VIEWPOINT

INTERVIEW

Amid a strong buzz that the Army is manipulating the elections, the professor of history predicts an Imran Khan-led coalition will win.

Published in Scroll.in on Jul 25, 2018

The Pakistan Army has been accused of trying to manipulate elections to the National Assembly and four provincial Assemblies, to be held on Wednesday, to script a result that would help it continue to dominate the country’s politics. The scale of manipulation is shocking, not the act itself. After all, Pakistan has had three long spells of direct Army rule. Even during periods of civilian rule, the generals have kept politicians on a tight leash.

The history of democracy in Pakistan raises the question: why is it vulnerable to Army rule, directly or indirectly, in sharp contrast to India? To analyse why democracy’s fate has been so different in India and Pakistan, Scroll.in spoke with Pakistani-American historian Ayesha Jalal, who is professor of history at Tufts University.

Jalal’s credentials to compare the different trajectories the two democracies have taken are impeccable, having spent much of her life studying this subject. It is evident from her works such as The State of Martial Rule: The Origins of Pakistan’s Political Economy of Defenceand Democracy and Authoritarianism in South Asia: A Comparative and Historical Perspective. Her famous The Sole Spokesman: Jinnah, the Muslim League and the Demand for Pakistan deepened and complicated our understanding of Partition.

This interview with Jalal was conducted over email and phone. Excerpts:

Ever since President Pervez Musharraf resigned in 2008, the Pakistan Army has refrained from ruling directly, preferring to control politics from behind the scene. Is this change in strategy a consequence of the 2010 amendment of the Constitution, which made abrogation, subversion or suspension of the Constitution high treason and denied the judiciary the right to decide on it?

Constitutional provisions have not deterred the Pakistan Army from intervening in the past. It remains the final arbiter in Pakistan’s destiny, whether or not it wields power directly. In recent decades, partly because of the uneven results of military rule and also deepening polarisation, the Army high command has preferred to influence decision-making from outside the established political system instead of assuming state power. Dekhiye [look], when you come to power directly, you are also responsible. What could be better than to have all the powers and no responsibility?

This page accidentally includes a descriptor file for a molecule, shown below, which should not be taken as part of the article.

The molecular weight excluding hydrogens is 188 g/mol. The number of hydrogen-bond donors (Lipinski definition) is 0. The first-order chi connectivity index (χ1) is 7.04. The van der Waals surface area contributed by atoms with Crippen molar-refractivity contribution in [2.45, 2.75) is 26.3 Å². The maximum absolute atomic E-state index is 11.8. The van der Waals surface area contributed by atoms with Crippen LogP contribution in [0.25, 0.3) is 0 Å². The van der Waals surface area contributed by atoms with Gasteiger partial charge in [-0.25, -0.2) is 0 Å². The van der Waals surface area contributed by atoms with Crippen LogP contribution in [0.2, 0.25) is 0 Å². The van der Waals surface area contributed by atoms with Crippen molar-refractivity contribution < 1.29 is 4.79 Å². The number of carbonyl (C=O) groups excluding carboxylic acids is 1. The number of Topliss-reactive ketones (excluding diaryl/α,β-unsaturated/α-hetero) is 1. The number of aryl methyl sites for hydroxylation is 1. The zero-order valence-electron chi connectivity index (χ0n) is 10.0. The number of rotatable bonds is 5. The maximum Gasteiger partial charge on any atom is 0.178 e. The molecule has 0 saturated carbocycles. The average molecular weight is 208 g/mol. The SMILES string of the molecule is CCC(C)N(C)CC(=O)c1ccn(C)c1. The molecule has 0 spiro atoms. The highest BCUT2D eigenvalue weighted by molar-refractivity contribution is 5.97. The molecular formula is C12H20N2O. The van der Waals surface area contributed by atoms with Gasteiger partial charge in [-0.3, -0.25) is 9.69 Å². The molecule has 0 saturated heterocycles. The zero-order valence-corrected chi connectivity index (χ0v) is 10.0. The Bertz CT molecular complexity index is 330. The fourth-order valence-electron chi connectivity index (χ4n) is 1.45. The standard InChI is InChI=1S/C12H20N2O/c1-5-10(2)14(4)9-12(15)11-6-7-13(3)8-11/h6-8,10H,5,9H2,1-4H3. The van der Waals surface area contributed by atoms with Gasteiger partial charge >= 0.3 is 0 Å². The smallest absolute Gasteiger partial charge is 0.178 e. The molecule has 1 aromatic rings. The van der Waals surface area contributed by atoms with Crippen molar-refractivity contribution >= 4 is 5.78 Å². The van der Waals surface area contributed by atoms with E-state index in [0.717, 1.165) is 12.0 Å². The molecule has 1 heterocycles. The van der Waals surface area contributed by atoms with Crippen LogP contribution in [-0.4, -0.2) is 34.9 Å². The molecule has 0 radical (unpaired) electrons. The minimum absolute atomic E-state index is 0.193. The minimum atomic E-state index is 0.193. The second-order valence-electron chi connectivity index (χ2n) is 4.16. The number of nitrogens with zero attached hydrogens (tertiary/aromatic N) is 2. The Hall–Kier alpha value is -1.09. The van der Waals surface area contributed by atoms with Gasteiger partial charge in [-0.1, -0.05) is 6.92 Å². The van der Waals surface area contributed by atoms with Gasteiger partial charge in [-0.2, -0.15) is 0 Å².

Pakistan is polarised between whom?

Political polarisation is not just between political parties, it also involves elements the Army has used, over the years, to support its regional policies with other neighbours. We know that in this election, there are several religious extremist groups whose members are contesting. [For instance, the Milli Muslim League, which is the political party of the extremist group Lashkar-e-Taiba, and the Tehreek Labaik Ya Rasool Allah party.] Who is behind their mainstreaming [into politics]?

So the 2010 amendment is a weak weapon in the arsenal of the political class in its long battle for supremacy with the Army.

Power in Pakistan does not flow from any constitutional amendment but from the actual functioning balance between elected and non-elected institutions. The amendment of 2010 represents an aspiration that is still to be actualised. The Army’s domination of other institutions in Pakistan is relational.

What do you mean by relational?

What is power? It is relative to other people’s power. The Pakistan Army’s strength lies in the weakness of other institutions. The story of Pakistan and the dominance of the military should also explain why other institutions are weak.

Why, unlike in India, has the Army come to play such an important role in Pakistan?

The reasons are historical and structural. When Pakistan was created, it got a financial structure that was 17.5% of undivided India, and a military that was one-third of undivided India. [In other words, the areas that made up Pakistan contributed just 17.5% of India’s tax revenue before 1947 and inherited about one-third of undivided India’s military.] Pakistan could never square that [gap].

On top of it, with Kashmir and all the problems with India, the Army emerged dominant because it was able to hook up with the international capitalist system, America in particular. They also got on to various security alliances [formed because of Cold War politics post-World War II] that tipped the balance against politicians.

READ THE REST OF THE INTERVIEW HERE

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